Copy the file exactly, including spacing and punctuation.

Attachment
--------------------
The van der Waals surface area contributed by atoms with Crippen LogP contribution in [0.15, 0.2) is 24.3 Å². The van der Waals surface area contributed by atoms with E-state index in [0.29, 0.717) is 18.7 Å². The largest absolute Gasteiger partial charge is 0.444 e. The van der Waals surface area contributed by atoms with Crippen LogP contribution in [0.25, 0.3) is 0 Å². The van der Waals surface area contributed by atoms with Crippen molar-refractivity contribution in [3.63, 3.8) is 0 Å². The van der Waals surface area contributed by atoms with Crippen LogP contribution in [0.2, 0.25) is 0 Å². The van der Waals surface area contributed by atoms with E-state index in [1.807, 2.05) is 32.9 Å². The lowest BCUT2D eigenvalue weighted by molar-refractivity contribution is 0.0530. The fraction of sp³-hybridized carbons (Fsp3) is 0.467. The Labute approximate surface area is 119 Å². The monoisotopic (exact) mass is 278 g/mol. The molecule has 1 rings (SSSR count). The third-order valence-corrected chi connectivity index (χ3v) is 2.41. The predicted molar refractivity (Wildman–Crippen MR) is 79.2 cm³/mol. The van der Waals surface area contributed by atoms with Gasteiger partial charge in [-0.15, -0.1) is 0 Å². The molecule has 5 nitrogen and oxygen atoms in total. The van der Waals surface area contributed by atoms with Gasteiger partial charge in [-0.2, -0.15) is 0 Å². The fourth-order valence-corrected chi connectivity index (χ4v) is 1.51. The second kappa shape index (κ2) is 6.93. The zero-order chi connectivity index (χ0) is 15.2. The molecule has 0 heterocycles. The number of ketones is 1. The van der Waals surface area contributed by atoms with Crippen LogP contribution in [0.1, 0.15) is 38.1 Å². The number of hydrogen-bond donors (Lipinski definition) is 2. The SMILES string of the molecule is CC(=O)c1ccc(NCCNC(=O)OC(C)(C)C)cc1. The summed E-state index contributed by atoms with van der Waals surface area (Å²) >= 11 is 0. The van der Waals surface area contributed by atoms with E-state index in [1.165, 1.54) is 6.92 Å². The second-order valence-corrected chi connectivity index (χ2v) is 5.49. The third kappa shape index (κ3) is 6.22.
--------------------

The van der Waals surface area contributed by atoms with Crippen LogP contribution in [0.15, 0.2) is 24.3 Å². The van der Waals surface area contributed by atoms with E-state index in [0.29, 0.717) is 18.7 Å². The largest absolute Gasteiger partial charge is 0.444 e. The van der Waals surface area contributed by atoms with Crippen LogP contribution in [0.25, 0.3) is 0 Å². The van der Waals surface area contributed by atoms with Crippen molar-refractivity contribution in [3.63, 3.8) is 0 Å². The van der Waals surface area contributed by atoms with Crippen LogP contribution in [0.2, 0.25) is 0 Å². The van der Waals surface area contributed by atoms with E-state index in [1.807, 2.05) is 32.9 Å². The lowest BCUT2D eigenvalue weighted by molar-refractivity contribution is 0.0530. The fraction of sp³-hybridized carbons (Fsp3) is 0.467. The Labute approximate surface area is 119 Å². The monoisotopic (exact) mass is 278 g/mol. The molecule has 1 rings (SSSR count). The third-order valence-corrected chi connectivity index (χ3v) is 2.41. The predicted molar refractivity (Wildman–Crippen MR) is 79.2 cm³/mol. The van der Waals surface area contributed by atoms with Gasteiger partial charge in [-0.15, -0.1) is 0 Å². The molecule has 5 nitrogen and oxygen atoms in total. The van der Waals surface area contributed by atoms with Gasteiger partial charge in [-0.2, -0.15) is 0 Å². The fourth-order valence-corrected chi connectivity index (χ4v) is 1.51. The second kappa shape index (κ2) is 6.93. The zero-order chi connectivity index (χ0) is 15.2. The molecule has 0 heterocycles. The number of ketones is 1. The van der Waals surface area contributed by atoms with Crippen LogP contribution in [0.1, 0.15) is 38.1 Å². The number of hydrogen-bond donors (Lipinski definition) is 2. The SMILES string of the molecule is CC(=O)c1ccc(NCCNC(=O)OC(C)(C)C)cc1. The summed E-state index contributed by atoms with van der Waals surface area (Å²) >= 11 is 0. The van der Waals surface area contributed by atoms with E-state index in [1.165, 1.54) is 6.92 Å². The second-order valence-corrected chi connectivity index (χ2v) is 5.49. The third kappa shape index (κ3) is 6.22.